Cincinnati, OH— Verna Williams, interim dean at the College of Law, has announced that Professor Mark Godsey, veteran prosecutor, professor and director of the College’s Ohio Innocence Project, is this year’s recipient of the Harold C. Schott Scholarship Award. This award recognizes outstanding research and scholarly achievement by a member of the faculty of the University of Cincinnati College of Law. Professor Godsey will deliver a public lecture in the next academic year.

Professor Godsey is the Daniel P. and Judith L. Carmichael Professor of Law and Director of the Lois and Richard Rosenthal Institute for Justice/Ohio Innocence Project. His scholarship focuses on wrongful convictions and police interrogation. Professor Godsey and the staff and students in the Ohio Innocence Project have thus far freed 25 individuals who were wrongfully convicted and incarcerated in the state of Ohio.

His book, BLIND INJUSTICE: A FORMER PROSECUTOR EXPOSES THE PSYCHOLOGY AND POLITICS OF WRONGFUL CONVICTIONS, was published by the University of California Press in the fall of 2017. It was selected for "best book of 2017" lists and has been favorably reviewed and widely discussed in the national media from Salon and Daily Kos to Time, The Economist and The Nation. In December, the Cincinnati Opera announced that it is creating an opera based on the book, to premiere in 2019. A television series based on the book is also currently in the works.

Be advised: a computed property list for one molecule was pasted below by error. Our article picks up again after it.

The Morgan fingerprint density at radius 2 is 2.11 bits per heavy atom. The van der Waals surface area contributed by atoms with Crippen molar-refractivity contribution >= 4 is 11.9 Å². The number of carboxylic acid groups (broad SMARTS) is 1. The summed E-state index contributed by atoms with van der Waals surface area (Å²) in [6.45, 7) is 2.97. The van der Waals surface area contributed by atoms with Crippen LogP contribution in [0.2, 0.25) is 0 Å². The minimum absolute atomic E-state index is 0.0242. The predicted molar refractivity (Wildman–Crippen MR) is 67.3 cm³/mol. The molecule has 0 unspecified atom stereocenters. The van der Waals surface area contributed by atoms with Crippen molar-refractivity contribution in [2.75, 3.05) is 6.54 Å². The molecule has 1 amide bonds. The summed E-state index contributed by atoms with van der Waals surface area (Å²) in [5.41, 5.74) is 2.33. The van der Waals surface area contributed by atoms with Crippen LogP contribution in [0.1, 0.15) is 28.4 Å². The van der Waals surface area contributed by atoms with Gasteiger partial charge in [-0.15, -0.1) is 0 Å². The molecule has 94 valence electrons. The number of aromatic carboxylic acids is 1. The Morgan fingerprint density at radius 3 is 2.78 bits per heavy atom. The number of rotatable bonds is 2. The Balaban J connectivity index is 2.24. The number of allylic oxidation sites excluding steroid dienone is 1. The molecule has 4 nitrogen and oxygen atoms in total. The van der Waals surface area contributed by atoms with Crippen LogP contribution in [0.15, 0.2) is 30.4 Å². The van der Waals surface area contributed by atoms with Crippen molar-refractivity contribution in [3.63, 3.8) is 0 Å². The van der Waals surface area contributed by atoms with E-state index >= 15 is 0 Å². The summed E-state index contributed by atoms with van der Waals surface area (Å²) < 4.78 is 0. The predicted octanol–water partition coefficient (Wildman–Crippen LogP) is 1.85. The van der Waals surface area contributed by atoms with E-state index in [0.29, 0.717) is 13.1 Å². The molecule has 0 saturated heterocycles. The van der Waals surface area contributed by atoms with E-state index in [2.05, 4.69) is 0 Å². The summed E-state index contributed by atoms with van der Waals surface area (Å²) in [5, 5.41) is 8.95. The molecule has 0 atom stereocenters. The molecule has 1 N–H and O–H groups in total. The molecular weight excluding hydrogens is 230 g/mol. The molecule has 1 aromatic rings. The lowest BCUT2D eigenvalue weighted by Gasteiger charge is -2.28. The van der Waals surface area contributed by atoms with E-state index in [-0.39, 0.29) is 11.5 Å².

From 2008 to 2017, Professor Godsey served on the Executive Board of the Innocence Network, the organization representing Innocence Projects in the United States and around the world, and currently serves as co-chair of the Network's International Committee. He has been a leading figure in spreading awareness of wrongful convictions, and with assisting lawyers and scholars in other countries to establish mechanisms for fighting wrongful convictions. Professor Godsey has widely lectured and consulted on the subject in Asia, Africa and Europe, and serves on the board of the European Innocence Network.

Professor Godsey is also a regular commentator on issues relating to criminal law and wrongful conviction in both the local and national press, and has appeared nationally on Larry King Live, Dateline NBC, CNN, ESPN, BBC, Forensic Files, and NPR among others. He is frequently quoted in papers and magazines across the country, including The New York Times, Newsweek, People and the Wall Street Journal. In 2017, Time highlighted Professor Godsey as a leading figure in the movement, profiling his career and many of his cases over the years. He is also the editor of the Wrongful Convictions Blog and a frequent contributor to the Huffington Post and Psychology Today.

UC Law Trial Practice team win unanimous vote at the annual Case Classic Trial Competition

Law Trial Practice team